'Drawing upon archival research conducted in Cameroon, Congo, Senegal, France, the United Kingdom, and the United States, Jennings successfully recovers the African perspective and re-centers the history of Free France in Central Africa. Hopefully other historians of World War II will follow suit.' Dana Bronson, African Studies Quarterly

    'Free French Africa in World War II provides a clear path to understanding both the voluntary and coerced contributions of Africans in the successful resistance of the Free French against Vichy France and its Italian and German mentors.' Myron Echenberg, Canadian Journal of History

    'In his masterful work, Free French Africa in World War II, Eric Jennings presents a fascinating account of French Equatorial Africa (FEA) during the Second World War. … [The book] tackles one of the lesser-known aspects of war while engaging with the myths surrounding de Gaulle and the Free French. Readers come away with a greater understanding of the global and international context of the Second World War, and crucially of the minutiae essential to the men, both African and French, tasked with keeping French Equatorial Africa for the Free French.' Sarah Ann Frank, War in History

    'Eric Jennings' Free French Africa in World War II is the first monograph to historicize the immense role of Africa during the Second World War, particularly the French colonies of Cameroon, Chad, Ubangi-Chari, Gabon, and Congo-Brazzaville. … From testimonies and life stories, a rich African-centered experience of the war emerges, along with a better understanding of how local conflicts shaped the political negotiations of the after-war. As such, Free French Africa in World War II provides a solid background to the social and political history of Equatorial Africa in the 1950s, and to the era of independence.' Florence Bernault, Journal of African History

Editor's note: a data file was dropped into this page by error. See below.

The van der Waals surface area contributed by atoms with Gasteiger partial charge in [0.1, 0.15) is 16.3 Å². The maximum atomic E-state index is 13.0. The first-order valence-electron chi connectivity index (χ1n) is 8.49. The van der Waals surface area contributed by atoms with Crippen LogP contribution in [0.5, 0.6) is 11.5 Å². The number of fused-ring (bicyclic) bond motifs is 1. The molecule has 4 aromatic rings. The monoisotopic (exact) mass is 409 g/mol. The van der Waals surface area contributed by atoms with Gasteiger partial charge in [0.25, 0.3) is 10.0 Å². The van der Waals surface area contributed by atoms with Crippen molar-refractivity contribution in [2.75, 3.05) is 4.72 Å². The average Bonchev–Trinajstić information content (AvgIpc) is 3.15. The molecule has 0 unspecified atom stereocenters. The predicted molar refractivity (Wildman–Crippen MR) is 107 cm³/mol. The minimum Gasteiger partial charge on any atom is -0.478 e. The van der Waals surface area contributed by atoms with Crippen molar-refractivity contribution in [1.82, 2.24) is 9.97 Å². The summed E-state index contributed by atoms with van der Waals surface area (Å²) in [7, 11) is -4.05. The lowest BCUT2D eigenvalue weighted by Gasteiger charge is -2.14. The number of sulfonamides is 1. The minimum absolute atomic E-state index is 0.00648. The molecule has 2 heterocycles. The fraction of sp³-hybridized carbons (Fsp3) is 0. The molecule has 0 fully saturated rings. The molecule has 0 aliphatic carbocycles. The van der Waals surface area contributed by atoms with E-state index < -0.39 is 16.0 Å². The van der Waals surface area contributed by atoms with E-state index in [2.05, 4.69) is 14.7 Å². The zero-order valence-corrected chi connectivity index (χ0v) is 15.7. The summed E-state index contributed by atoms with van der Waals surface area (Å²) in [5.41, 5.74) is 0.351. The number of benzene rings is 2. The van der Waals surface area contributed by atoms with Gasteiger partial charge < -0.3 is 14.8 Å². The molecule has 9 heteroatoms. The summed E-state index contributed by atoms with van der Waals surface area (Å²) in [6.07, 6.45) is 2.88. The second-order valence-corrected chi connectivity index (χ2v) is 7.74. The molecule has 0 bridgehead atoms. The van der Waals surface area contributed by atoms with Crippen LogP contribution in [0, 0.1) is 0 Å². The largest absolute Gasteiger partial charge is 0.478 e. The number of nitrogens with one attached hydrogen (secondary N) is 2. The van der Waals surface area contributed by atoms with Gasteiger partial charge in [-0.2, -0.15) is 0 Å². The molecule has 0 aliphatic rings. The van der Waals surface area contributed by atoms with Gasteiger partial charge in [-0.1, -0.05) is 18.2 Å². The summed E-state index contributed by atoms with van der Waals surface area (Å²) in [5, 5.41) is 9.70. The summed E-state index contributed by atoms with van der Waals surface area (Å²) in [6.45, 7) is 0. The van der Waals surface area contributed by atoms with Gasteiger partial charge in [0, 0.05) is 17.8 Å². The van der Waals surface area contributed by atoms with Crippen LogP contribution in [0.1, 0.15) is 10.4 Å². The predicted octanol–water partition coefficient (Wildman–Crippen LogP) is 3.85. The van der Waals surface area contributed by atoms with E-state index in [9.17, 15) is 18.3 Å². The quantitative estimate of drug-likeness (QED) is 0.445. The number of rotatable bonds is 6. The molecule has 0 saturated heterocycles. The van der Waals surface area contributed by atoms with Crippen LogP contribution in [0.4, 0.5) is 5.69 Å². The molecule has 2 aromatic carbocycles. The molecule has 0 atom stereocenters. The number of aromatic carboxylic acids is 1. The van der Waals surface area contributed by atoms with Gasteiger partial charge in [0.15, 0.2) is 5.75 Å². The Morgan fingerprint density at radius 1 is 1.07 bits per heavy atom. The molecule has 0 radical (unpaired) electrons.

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    Product details

    • Date Published: September 2015
    • format: Hardback
    • isbn: 9781107048485
    • length: 318 pages
    • dimensions: 235 x 157 x 20 mm
    • weight: 0.57kg
    • contains: 17 b/w illus. 2 maps
    • availability: In stock
  • Table of Contents

    Part I. Free France's African Gambit: Introduction to Part I
    1. Colonies without motherlands
    2. Africa as legitimacy
    3. Dysfunction in Gaullist Africa
    Part II. The War: Introduction to Part II
    4. The empire strikes back
    5. Free French Africa in arms
    Part III. Resource Extraction, Wartime Abuses, and African Experiences: Introduction to Part III
    6. Rubber, gold, and the battle for resources
    7. Colonial practices and wartime imperatives

  • Author

    Eric T. Jennings, University of Toronto
    Eric T. Jennings is Professor of History at the University of Toronto. His books include Vichy in the Tropics, Curing the Colonizers, and Imperial Heights, as well as an edited volume with Jacques Cantier entitled L'Empire colonial sous Vichy. His books have all been translated into French. Jennings has received a John Simon Guggenheim Fellowship, Social Sciences and Humanities Research Council (SSHRC) and Canadian Institutes of Health Research (CIHR) awards, the Alf Andrew Heggoy, Jean-François Coste, and Fetkann book prizes, as well as the Palmes académiques.